The auditor's report and banker's credit decisions : a field experiment



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The focus of the study was the effect of the auditor's report on the credit decision behavior of senior bank commercial loan officers. The mathematical Theory of Communication indicates that the message received may have a different meaning and result in a different response by the recipient than the meaning intended and response expected by the sender. The auditor's report represents a significant, if not the only, vehicle for the transportation of the auditor's intended message to the user of audited financial statements. To obtain evidence that the auditor's report influences credit decisions and that different forms of the report are differential in their effects on credit decisions, a field experiment was conducted. A posttest-only control group design was used to structure the field experiment. A sample of 600 senior bank commercial loan officers was randomly selected and then the subjects were randomly assigned to six groups. All of the subjects received identical case materials concerning a hypothetical firm representative of a medium size growth company in the electronics industry. The case materials Included a description of the company, a five-year financial summary, and a complete set of financial statements, including notes at December 31, 1982. The six groups were differentiated only by the inclusion of one of five forms of the auditor's report or the exclusion of the auditor's report entirely. Group 1 did not receive an auditor's report; Group 2 received an unqualified opinion; Group 3 received a "subject to" qualified opinion; Group 4 received an "except for" qualified opinion; Group 5 received an adverse opinion; and Group 6 received a disclaimer of opinion. Each subject was asked to complete and return a two-part questionnaire which included fourteen questions designed to obtain demographic data about the respondent and seven questions structured to determine the respondent's credit decision reaction to the case materials from different perspectives. The seven aspects of the credit decision probed were: 1) amount of the seven million dollar loan requested that was approved, 2) confidence in the credit decision, 3) interest rate appropriate for the loan approved, 4) estimate of the hypothetical firm's 1983 net income, 5) an evaluation of the firm's management, 6) an evaluation of the risk of fraud in the firm, and 7) an evaluation of the company's past success. [...]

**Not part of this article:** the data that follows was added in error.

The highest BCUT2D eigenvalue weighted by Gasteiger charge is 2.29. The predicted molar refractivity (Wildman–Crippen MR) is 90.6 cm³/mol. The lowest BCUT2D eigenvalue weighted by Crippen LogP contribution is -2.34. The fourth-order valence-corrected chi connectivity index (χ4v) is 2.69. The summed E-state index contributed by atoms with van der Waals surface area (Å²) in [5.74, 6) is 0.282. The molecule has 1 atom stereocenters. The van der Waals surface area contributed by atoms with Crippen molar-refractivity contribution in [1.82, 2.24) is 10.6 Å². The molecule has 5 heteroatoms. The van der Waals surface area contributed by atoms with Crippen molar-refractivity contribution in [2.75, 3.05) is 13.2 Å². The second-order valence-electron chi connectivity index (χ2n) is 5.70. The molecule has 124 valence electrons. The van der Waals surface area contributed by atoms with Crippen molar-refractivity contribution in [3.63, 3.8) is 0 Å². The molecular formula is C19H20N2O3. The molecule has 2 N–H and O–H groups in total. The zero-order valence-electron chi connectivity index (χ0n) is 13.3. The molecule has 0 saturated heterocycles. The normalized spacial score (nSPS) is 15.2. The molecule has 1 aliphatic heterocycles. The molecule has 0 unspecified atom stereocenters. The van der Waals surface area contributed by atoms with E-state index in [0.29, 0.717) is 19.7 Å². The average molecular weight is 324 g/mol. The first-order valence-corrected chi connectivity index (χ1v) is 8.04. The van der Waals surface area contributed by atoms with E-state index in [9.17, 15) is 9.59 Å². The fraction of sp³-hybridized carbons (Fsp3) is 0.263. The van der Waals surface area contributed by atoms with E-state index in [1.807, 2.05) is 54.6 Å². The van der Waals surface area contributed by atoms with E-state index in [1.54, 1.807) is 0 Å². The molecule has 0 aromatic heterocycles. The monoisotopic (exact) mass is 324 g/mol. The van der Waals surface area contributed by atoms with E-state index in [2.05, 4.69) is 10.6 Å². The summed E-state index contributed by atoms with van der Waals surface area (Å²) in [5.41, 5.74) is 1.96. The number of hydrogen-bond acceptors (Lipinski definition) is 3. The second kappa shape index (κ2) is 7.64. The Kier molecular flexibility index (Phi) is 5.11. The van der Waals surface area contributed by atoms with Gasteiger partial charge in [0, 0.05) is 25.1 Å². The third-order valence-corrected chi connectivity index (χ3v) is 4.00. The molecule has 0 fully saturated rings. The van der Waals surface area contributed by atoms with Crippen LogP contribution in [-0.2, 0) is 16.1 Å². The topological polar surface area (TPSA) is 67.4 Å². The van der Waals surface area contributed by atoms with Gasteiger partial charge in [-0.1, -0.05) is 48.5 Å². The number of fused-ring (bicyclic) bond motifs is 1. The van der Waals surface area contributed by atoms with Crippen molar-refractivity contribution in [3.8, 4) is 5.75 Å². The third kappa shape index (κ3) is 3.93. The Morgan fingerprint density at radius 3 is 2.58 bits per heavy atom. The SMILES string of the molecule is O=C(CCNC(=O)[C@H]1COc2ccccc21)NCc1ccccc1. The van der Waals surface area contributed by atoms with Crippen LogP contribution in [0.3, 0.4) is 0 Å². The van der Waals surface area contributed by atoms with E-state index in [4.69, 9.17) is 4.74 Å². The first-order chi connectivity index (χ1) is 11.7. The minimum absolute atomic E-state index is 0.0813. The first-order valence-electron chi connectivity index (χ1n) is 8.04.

Auditors' reports, Bank loans